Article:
How People With Autism Can Play A Big Role In Product Marketing

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Pretending the group doesn't exist doesn't help you out

I’ve been autistic since I can ever remember, and I learned to live with that, I adapted to basically any situation in life, but sometimes that feeling of being different comes around again.

That feeling resulted in researching if marketing techniques work on people with autism.

As from experiences and researches, we know that people with autism process the world differently, especially in cases that have to do with sensitive occasions. This research by William Skylark and his University of Cambridge colleagues George Farmer and Simon Baron-Cohen states that.

“People with autism spectrum conditions (ASC) show reduced sensitivity to contextual stimuli in many perceptual and cognitive tasks.”

This also means that people on the spectrum treat product marketing differently from ‘normal’ people who can be influenced by “decoys” and buy products they don’t need.

Ordinary people seem to get tricked into making rash decisions quickly when they’re bombed with information from a commercial or an online advertisement. Big companies use high-end tech and psychology analyses to determine how to get their product in people’s minds.

As the research found out, people with autism were less likely to fall for these distractions and were consistently buying the better products instead of the products with the “decoys.”


An example, let’s say there are two products to be marketed:

  • Television A ($500, 58-inch).
  • Television B ($750, 68-inch).

We can assume there are two groups of people, and one group will buy product A because it’s cheaper, and another group will buy product B because it is bigger/better despite the higher price. But let’s say product C comes around the block:

  • Television C ($800, 64-inch).

The people who are willing to spend $750 to buy the giant television will do it anyway. Still, the people who first wanted to buy product A are now confronted with a new product that is better but also more expensive than product B, and this could result in a psychological realization that it would be a better deal to buy television B thinking that you’ve bought a big television for a reasonable price. Still, you must realize that you have just spent $250 more than you first intend to.

That probably doesn’t apply to people with autism because they go to the store to purchase the product they want, despite the deal.

Information Presentation By Businesses.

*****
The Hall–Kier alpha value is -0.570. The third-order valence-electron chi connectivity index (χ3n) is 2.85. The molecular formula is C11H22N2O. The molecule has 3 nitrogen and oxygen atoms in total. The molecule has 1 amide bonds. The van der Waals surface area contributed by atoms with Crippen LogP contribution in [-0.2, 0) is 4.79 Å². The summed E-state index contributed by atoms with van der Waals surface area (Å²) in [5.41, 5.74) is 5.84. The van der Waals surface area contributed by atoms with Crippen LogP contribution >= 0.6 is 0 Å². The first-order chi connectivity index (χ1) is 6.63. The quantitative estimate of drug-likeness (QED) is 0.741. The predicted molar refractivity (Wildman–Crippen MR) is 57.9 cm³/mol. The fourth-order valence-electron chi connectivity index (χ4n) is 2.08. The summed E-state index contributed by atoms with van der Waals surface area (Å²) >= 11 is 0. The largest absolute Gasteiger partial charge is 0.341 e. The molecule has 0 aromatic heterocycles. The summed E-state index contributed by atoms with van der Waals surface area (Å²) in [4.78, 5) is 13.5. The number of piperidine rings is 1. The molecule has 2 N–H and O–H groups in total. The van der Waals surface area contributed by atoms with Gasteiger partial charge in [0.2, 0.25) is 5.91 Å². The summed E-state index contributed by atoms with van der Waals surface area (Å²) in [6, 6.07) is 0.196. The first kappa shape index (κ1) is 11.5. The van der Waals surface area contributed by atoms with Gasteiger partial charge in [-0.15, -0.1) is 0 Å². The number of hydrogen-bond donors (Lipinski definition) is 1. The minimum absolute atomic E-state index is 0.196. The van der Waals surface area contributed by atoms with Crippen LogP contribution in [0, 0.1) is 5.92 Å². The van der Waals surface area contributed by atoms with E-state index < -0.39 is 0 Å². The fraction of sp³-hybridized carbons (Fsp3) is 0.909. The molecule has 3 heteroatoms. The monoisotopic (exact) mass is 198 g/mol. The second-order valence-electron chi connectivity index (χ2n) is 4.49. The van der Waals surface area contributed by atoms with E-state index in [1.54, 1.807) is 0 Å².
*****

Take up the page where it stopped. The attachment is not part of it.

In marketing, the way of presentation of your information is the most important. A presentation can be a video, an infographic, or a slideshow. Still, as you create your presentation, you need to take into account that you probably can’t lure people with autism to buy your fancy shiny product because they’ve already determined if whether they will buy your product or another one’s based on the quality of the product and not on the appearance.

There are many people with signs of Asperger syndrome or another related condition, so it might be the right business decision to hire people on the spectrum to get an insight into how these people think and process marketing and make their decisions.

In these cases where people on the spectrum get hired, we are actually talking about autistic people with a high IQ that can help the company act as a translator to help the company out.

Giving people with autism an opportunity to work for society also helps to create jobs. A lot of autistic people find it rather difficult to find a position where they can function correctly.

Some essential skills such as an eye for detail, right concentration, determination, or pattern-finding are very welcome in the industry. You shouldn’t be afraid to take a new challenge if you’re challenged.

Final Thoughts.

From personal experiences, I do get triggered by that kind of decoy deals. Still, I can also understand the point of view of autistic people, so I’d always be open to a role as a mediator for marketing companies helping them understand the minds of people with autism.

And personally, I think a lot more companies should hire people on the spectrum; we’re friendly people and would love to work in marketing/business.

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